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May 12th, 2010, by Caroline Fourest

Caroline Fourest

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One always wishes that a debate as complicated as the one on the burqa takes place in an environment where there is neither an opportunistic, polarized discussion on national identity, nor a vote against minarets in a neighboring country. All of us would rather live in a world where there is neither fundamentalism to fuel racism, nor racism to fuel fundamentalism.

But we do not live in an ideal world. The burqa debate has entered the public sphere, and now must be addressed.  Parliamentarians have decided to tackle the issue, which is perfectly legitimate in a democracy. Yet the real reason for this issue to be dealt with now, is that the burqa represents something quite shocking in France, a secular country committed to equality. Seeing the shadows of women haunting some neighborhoods is an unsettling sight. Hopefully we will never get used to.

Does this mean banning can resolve everything? This is where the debate becomes more complex. It is possible to ban a religious symbol in public schools, as well as in public utilities and places representing the Republic, in the name of emancipation. But what about the street? Here the choice of an individual – even if alienating – is most important, as long as it does not undermine security or public order.

A symbolic law against the veil would be disadvantageous in that it would be sectional and also possibly unenforceable. In this affair, there is need to distinguish two things – the reasons why you want to fight the full body veil (women’s dignity) and those that can be cited to restrict this sectarian uniform (security). This is what would help make a wise combination of an official resolution with a set of broader regulations governing the duty of identification.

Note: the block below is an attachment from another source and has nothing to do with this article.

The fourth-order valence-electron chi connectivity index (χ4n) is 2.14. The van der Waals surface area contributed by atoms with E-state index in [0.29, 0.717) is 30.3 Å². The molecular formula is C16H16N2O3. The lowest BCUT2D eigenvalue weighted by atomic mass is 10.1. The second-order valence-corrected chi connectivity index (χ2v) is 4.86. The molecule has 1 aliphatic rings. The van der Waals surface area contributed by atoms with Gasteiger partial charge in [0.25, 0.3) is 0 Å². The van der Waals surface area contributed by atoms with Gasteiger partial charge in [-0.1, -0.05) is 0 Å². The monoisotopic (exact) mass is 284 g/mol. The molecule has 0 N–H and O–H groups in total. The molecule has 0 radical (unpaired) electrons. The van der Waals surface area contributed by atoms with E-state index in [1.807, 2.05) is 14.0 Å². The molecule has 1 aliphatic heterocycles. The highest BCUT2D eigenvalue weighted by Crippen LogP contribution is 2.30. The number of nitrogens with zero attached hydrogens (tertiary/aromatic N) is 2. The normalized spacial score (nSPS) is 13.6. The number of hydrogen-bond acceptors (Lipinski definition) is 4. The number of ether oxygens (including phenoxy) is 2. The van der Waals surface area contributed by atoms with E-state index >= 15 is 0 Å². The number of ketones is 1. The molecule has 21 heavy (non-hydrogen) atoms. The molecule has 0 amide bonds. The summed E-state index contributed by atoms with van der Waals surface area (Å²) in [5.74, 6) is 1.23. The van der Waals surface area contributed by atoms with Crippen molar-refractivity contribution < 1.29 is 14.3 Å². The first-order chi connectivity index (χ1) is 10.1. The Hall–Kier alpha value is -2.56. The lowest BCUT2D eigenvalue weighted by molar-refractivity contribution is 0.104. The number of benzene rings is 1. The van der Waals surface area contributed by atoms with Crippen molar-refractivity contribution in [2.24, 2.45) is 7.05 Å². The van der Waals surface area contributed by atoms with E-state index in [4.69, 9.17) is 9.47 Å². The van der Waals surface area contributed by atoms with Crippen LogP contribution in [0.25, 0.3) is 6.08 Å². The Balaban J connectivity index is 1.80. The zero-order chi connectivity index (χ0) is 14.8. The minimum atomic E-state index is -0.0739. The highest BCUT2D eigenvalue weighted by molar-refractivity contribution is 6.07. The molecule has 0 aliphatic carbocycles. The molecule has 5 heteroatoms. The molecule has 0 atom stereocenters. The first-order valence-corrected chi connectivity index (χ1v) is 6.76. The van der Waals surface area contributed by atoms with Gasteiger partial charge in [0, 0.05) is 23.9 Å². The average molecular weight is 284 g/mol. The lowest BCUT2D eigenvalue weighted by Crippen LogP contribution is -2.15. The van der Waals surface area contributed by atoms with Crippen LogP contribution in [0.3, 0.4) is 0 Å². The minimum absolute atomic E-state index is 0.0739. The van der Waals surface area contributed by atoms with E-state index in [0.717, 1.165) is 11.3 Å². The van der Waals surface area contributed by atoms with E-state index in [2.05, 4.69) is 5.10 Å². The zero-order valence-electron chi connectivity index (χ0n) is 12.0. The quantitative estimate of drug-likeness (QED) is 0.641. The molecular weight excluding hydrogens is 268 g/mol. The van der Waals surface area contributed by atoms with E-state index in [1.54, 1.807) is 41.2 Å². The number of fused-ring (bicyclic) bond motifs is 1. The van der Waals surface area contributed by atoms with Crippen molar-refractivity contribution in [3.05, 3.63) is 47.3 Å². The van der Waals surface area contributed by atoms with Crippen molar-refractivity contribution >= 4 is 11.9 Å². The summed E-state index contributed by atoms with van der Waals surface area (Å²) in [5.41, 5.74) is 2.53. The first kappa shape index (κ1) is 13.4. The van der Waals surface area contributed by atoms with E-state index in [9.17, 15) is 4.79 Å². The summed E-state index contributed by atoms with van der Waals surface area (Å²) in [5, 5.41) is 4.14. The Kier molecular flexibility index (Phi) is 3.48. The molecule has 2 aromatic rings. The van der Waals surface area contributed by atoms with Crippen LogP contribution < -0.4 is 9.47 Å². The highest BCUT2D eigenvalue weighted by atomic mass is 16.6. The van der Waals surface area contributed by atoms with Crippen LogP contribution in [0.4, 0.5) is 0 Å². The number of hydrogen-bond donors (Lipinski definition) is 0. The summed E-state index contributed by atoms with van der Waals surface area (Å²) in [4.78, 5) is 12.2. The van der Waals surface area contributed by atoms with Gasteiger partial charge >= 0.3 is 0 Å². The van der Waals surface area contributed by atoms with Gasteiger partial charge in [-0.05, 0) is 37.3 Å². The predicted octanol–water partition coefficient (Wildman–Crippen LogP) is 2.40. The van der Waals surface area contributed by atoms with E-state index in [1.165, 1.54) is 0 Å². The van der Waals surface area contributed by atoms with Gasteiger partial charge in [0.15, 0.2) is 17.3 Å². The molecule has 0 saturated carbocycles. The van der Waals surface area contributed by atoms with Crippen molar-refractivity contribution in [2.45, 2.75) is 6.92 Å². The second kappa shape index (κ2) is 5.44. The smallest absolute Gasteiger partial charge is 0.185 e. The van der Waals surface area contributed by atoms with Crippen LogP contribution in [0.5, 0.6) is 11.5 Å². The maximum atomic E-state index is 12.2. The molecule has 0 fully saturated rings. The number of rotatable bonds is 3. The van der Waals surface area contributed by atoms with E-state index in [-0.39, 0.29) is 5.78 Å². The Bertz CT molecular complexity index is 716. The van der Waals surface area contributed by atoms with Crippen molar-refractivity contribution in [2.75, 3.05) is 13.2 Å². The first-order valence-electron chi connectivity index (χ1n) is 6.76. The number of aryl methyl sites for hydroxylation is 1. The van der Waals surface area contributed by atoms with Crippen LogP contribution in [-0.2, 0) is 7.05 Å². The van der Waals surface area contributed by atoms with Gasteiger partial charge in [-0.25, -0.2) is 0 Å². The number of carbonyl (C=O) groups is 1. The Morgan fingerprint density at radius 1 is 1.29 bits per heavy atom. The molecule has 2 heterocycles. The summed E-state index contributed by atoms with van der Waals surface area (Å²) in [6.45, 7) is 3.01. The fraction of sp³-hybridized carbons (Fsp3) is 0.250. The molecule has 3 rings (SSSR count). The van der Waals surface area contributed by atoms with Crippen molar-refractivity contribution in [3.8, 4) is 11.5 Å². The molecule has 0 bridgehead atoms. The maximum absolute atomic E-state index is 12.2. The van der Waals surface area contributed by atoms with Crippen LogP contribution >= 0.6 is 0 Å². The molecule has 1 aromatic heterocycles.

The solution is for Parliament should express its rejection of any sign undermining women’s dignity. To be fair, such a move will not be credible unless it is unanimous and transcends factional divides. Left wingers should be closely involved in this legislative step.

In terms of enforcement, measures should be taken to empower businesses and public places to display regulations requiring any person entering the premises to be identified for security reasons. In 2006, a black-hooded man strolled into the video-monitored London Underground. He was arrested. Why would a woman have the right to wear a hood concealing her face? Because she believes God asks her to? God mustn’t be a blank check… A few weeks ago a Marseilles-based jeweler opened to people he thought were a couple, including a figure wearing a full veil. They were actually two robbers. He was promptly robbed.

In many cases – whether to pick up one’s child, a parcel from the post office, take the bus, walk into a store or area under video surveillance – a fully veiled woman must agree to be identified under threat of being booked. Apart from these situations, it would be free for her to wear a veil to uphold her beliefs or protect herself against influenza A, and it would be free for others as well to keep saying what they think.

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